For a Real Adventure in an Unreal World, Head to the Iconic Jack's Camp and Surround Yourself in the Old World Glamour of the 40’s in a Surreally Beautiful Landscape, Says Anji Connell

As you drive across the glistening crusty white terrain, four vast green pavilions sitting under the canopy of tall molokwane palms come into view. Or is it a mirage - a green oasis incongruous in the middle of the vast whiteness of the sun-parched terrain? Can it be real? Thankfully it's very real

Jack's Camp is set in Makgadikgadi Salt Pans - the remnants of what was once a prehistoric inland sea, an enormous super-lake that used to cover most of Southern Africa, a vast and ancient landscape the size of Switzerland is like nowhere on earth. It’s a landscape of space and remoteness, and spectacular, otherworldly vistas, unique desert wildlife, and old-world glamour of Jack’s Camp all coming together to create an experience that is unlike any other on the continent.

Jack's is delightfully authentic in its 1940’s campaign style. In fact you’d swear you’d stumbled onto a movie set. Or into ‘Tales from a Safari Camp’, or rather, ‘Safaris can be Dangerous Business’, Elspeth Joscelin Huxley‘s book written in 1938 set in Africa in the 1930’s. The Plot: When Lady Baradale insists on bringing her priceless jewellery on the expedition, she, and her gems become the prey. Enter the Canadian detective inspector Vachell who goes undercover to solve the mystery of the stolen jewels and sort out the prospective travellers to solve the crime.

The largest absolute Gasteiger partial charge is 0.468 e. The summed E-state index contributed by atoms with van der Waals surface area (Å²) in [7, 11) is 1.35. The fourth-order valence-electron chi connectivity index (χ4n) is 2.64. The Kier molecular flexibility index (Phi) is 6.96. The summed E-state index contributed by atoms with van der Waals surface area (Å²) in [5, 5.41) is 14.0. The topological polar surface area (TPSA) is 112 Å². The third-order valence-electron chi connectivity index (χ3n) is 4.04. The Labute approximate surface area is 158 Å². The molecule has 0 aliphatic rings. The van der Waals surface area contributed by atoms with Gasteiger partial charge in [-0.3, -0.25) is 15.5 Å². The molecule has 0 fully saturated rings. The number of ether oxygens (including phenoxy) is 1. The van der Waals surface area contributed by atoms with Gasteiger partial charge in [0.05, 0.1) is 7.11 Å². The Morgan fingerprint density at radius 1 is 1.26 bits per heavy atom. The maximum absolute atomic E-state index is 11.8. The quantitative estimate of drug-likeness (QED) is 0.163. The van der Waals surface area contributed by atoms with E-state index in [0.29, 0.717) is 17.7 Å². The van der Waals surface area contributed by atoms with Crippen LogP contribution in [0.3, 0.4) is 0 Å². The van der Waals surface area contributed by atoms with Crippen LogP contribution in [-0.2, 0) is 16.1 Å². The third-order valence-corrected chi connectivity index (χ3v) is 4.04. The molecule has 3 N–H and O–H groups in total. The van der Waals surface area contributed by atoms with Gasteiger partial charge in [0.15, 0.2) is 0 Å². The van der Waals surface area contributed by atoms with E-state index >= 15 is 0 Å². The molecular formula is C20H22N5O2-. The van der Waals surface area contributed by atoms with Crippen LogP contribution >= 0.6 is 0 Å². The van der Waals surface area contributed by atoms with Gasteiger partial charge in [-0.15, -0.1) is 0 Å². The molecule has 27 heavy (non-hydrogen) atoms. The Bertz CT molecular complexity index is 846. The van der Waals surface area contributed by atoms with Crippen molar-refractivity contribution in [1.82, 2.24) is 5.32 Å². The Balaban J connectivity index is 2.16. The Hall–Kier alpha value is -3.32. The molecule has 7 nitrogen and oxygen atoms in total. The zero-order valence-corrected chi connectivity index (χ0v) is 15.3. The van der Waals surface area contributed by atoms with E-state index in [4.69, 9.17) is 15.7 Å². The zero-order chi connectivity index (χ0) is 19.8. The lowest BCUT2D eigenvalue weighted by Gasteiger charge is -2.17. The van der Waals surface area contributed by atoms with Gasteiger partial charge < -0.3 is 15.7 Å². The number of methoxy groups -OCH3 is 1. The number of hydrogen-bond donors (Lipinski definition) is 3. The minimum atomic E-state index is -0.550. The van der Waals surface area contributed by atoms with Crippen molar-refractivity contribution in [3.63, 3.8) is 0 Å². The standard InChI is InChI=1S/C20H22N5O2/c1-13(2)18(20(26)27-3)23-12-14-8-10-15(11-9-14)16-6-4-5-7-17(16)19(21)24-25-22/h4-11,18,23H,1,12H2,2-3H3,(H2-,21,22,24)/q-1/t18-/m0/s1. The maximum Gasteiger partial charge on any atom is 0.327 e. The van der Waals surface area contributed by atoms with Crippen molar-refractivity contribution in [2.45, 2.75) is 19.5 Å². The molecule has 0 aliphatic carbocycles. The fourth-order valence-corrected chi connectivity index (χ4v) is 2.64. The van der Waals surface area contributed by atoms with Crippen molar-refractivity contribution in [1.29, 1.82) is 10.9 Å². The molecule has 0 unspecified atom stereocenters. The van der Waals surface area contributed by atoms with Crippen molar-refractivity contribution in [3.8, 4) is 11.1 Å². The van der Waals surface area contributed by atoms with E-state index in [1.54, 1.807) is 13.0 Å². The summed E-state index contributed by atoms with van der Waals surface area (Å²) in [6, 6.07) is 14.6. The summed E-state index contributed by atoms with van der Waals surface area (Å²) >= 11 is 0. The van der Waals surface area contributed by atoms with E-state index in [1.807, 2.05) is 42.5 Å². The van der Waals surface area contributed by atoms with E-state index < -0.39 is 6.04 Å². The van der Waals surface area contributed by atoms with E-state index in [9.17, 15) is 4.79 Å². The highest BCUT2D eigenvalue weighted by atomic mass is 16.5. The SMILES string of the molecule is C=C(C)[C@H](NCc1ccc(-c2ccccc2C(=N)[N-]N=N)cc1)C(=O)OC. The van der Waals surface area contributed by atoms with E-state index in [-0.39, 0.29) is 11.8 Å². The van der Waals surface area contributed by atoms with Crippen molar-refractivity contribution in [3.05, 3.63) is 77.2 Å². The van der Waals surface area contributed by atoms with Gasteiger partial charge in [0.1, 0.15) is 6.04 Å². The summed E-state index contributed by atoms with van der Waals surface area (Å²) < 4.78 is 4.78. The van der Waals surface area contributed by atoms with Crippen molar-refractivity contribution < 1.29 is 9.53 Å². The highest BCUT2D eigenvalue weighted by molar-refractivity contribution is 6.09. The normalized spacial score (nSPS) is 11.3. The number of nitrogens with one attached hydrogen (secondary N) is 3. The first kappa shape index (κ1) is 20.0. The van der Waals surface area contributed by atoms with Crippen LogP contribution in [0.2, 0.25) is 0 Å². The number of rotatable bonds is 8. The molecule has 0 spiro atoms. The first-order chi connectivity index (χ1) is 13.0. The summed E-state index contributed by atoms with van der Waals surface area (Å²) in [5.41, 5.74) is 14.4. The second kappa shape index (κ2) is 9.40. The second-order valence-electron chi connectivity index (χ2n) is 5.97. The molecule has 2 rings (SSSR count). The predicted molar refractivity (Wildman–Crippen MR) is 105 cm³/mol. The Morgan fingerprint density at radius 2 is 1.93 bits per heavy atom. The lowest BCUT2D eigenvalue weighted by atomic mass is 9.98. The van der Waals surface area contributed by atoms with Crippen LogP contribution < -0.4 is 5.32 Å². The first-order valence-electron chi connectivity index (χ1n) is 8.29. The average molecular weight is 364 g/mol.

I can just see it! and I’m sure Jack Bousfield would love it! 

Jack Bousfield, was a fourth-generation hunter-explorer, a scourge of the crocodile, a naturalist, raconteur, a professional white hunter, safari pioneer and all-around legend set out on a trapping expedition in the desolate Makgadikgadi Pans of Botswana in the '60s. Falling in love with the area, he set up a camp with the unshakeable expectation that others would feel the same and began offering word-of-mouth safari excursions. Bousfield himself described the area as the “savage beauty of a forgotten Africa”. His camp was a simple, no-frills affair in the heart of the desert that became an iconic camp, as did Jack himself. He survived six plane crashes but tragically died in his seventh accident in 1992 when flying with his son Ralph over Botswana’s Okavango Delta when the plane came down. Ralph and his partner Catherine established Uncharted Africa Safari Company in homage to his father's vision, and Jack's Camp opened in 1993, in a nostalgic 1940’s style. Without electricity, water came steaming in gleaming copper jugs, and showers were taken under the stars. Their portfolio expanded to include the equally quirky and eccentric San Camp and Camp Kalahari, guaranteeing every guest 'Real Adventure in Unreal Style'.

Ralph took the opportunity through the pandemic to rebuild the camp with a low-carbon footprint. The brand-new Jack’s Camp pays homage to the property’s enduring and much-loved 1940’s campaign style in a supersized version of the old Jack's with the same old-world charm, albeit with some modern updates including Tesla's innovative solar power and a unique bed cooling system. The five-layered canvas tents initially developed for Nato are fire-proof and heat-resistant.